Reblog: How incorrect assessment of returns can lead to bad investment decisions


When it comes to gauging the worthiness of an investment, investors often land way off the mark. Most treat short-term returns as a yardstick, while others have unrealistic expectations. Yet others misinterpret returns completely. However, correct assessment of performance is a must to avoid bad investment decisions.

For most investors, point-to-point return figures serve as the performance yardstick. This can be misleading. The current return profile of equity funds, for instance, is a case in point. The three-year returns of most equity funds comfortably outshine the five-year figures (see chart). Large-cap funds have clocked 13.5% CAGR over the past five years compared to 17.8% over the past three. Mid-cap equity funds have yielded 20.6% CAGR over the past five years against a whopping 34% in three years. To the lay investor, this sharp disparity in returns poses a dilemma—if the return is so much higher for a three-year period, does it make sense to stay invested for five years or more? But the investor is overlooking two critical elements here. First, he is considering a singular point-to-point reference from the past to make an assumption about the future. Second, he is ignoring the difference between annualised returns and simple absolute returns.

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Reblog: 40,000 times in hundred years = 11.3%


This hard hitting article is written by D. Muthukrishnan (Muthu). The original post can be found here.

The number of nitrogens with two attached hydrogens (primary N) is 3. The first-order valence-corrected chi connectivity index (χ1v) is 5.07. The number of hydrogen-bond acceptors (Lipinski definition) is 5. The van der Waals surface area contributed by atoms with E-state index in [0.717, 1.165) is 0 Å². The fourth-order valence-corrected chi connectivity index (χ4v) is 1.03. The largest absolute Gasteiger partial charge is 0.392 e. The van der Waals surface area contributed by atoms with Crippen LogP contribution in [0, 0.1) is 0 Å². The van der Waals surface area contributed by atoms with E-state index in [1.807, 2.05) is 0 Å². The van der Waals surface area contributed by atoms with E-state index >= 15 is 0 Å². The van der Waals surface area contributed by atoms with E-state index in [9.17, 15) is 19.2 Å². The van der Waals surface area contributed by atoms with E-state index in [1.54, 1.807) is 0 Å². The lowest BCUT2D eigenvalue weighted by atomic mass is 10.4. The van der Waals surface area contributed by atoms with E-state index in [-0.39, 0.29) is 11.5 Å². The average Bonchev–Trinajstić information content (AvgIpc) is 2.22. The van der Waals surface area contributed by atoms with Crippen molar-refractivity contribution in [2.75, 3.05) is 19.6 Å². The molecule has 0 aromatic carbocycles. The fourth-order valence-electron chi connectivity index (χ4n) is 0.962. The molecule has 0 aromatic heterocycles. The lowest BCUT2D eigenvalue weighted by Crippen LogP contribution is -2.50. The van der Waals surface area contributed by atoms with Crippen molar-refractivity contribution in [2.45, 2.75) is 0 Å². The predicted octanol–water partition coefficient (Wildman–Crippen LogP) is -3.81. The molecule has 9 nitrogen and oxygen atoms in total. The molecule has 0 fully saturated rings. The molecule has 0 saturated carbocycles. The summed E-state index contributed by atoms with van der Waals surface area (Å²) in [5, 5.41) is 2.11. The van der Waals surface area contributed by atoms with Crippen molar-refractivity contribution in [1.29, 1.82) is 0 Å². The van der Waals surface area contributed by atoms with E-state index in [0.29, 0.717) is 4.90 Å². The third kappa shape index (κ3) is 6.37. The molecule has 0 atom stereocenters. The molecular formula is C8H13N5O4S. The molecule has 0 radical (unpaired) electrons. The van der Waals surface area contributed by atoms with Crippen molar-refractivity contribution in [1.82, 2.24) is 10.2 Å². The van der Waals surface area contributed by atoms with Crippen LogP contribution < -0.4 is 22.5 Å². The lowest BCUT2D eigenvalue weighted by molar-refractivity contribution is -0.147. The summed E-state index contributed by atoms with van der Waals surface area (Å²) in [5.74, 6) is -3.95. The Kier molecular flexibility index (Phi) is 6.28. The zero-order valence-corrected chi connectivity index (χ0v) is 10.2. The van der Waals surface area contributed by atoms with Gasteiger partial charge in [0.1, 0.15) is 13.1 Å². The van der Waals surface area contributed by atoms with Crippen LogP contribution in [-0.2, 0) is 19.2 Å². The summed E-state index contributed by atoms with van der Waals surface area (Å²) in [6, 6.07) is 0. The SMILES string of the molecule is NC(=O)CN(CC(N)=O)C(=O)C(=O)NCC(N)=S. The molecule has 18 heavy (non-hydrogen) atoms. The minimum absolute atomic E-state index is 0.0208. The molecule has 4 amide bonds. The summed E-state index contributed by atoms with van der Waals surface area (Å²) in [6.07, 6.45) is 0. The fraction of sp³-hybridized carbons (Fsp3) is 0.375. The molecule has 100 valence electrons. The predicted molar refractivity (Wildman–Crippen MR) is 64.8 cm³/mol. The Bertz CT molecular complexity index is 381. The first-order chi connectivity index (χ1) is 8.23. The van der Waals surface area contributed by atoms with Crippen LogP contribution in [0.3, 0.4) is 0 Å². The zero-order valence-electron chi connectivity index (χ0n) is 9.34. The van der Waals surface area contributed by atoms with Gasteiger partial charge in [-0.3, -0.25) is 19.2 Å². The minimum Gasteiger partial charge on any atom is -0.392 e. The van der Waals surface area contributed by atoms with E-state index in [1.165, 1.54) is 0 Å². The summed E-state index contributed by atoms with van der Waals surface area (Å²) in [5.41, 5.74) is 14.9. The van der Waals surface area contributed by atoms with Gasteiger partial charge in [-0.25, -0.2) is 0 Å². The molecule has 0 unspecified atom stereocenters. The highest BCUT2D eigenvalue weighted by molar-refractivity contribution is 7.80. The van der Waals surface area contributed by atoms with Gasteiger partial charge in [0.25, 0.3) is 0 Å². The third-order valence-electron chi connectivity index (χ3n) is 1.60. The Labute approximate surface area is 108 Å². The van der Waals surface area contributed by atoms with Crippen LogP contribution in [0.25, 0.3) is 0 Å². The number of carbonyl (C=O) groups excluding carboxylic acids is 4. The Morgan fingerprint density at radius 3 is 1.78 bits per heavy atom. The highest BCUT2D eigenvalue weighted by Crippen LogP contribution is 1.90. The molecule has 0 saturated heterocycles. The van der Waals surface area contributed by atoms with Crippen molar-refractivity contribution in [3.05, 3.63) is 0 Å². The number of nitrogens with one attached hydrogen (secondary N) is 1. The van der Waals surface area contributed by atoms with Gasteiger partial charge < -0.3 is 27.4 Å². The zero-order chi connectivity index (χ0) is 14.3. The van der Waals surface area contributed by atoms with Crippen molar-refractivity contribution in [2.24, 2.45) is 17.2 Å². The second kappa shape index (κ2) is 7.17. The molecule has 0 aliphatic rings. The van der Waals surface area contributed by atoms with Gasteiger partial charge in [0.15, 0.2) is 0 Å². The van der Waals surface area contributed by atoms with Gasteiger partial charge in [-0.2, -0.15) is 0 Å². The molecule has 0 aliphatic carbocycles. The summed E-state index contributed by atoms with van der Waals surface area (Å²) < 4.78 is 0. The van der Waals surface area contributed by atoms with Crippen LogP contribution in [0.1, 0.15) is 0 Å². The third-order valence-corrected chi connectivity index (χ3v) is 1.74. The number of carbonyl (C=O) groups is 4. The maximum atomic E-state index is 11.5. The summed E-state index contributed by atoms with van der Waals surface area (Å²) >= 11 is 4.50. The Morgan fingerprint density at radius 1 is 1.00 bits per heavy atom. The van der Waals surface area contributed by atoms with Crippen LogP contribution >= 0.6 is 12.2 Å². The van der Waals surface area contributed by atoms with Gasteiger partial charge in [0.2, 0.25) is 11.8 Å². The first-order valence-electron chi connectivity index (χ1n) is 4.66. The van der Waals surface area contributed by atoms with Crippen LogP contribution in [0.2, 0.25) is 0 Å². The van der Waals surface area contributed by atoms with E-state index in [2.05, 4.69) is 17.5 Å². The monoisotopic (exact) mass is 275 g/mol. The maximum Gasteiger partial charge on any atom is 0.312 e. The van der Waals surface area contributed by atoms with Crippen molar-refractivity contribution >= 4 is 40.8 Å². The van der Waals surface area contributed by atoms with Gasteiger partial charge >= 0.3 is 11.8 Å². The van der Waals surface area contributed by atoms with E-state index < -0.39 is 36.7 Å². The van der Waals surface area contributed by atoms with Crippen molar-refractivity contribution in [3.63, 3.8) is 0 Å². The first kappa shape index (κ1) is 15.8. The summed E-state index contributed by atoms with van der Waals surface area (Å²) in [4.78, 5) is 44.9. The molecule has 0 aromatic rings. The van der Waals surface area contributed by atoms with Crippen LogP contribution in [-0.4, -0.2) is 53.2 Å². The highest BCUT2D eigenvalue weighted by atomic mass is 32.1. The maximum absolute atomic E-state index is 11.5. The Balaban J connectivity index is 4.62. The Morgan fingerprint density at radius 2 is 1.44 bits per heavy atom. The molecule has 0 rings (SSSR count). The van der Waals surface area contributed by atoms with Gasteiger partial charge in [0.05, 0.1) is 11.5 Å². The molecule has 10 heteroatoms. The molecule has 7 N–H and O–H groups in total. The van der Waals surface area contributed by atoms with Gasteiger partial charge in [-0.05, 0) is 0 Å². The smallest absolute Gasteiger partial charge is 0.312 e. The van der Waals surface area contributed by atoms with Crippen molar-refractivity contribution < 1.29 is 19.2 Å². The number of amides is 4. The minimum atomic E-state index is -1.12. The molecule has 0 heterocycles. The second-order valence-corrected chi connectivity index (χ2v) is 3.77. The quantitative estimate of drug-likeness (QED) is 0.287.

I was reading this article written by Vivek Kaul.

A bungalow in Nepean Sea Road, South Mumbai was bought for around Rs.1 lakh in 1917. It is now going to be sold for Rs. 400 crores. The value of the bungalow has multiplied by whopping forty thousand times in 100 years.

Real estate is always discussed in terms of how many times it has multiplied. Rarely anyone in that industry calculates XIRR or annualised returns. 40,000 times in 100 years when expressed in terms of XIRR is 11.3%. Not a bad return at all. But nowhere as glamorous as saying 40,000 times.

Many tell me something like that the property they bought 25 years ago has multiplied by 10 times. Sounds fantastic. But the annualised return works out to 9.6%.

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Reblog: Here’s How Much Money You Need To Make To Break Even On That Bad Trade


The original article appeared on the blog of Stocktwits and can be found here.

People say it all the time.

Controlling risk is one of the most important things anyone can do when investing or trading. How much money are you comfortable losing on a single investment? How much of your portfolio is concentrated in one or two equities? These questions are only a few examples of what some risk managers might ask. There are many more.

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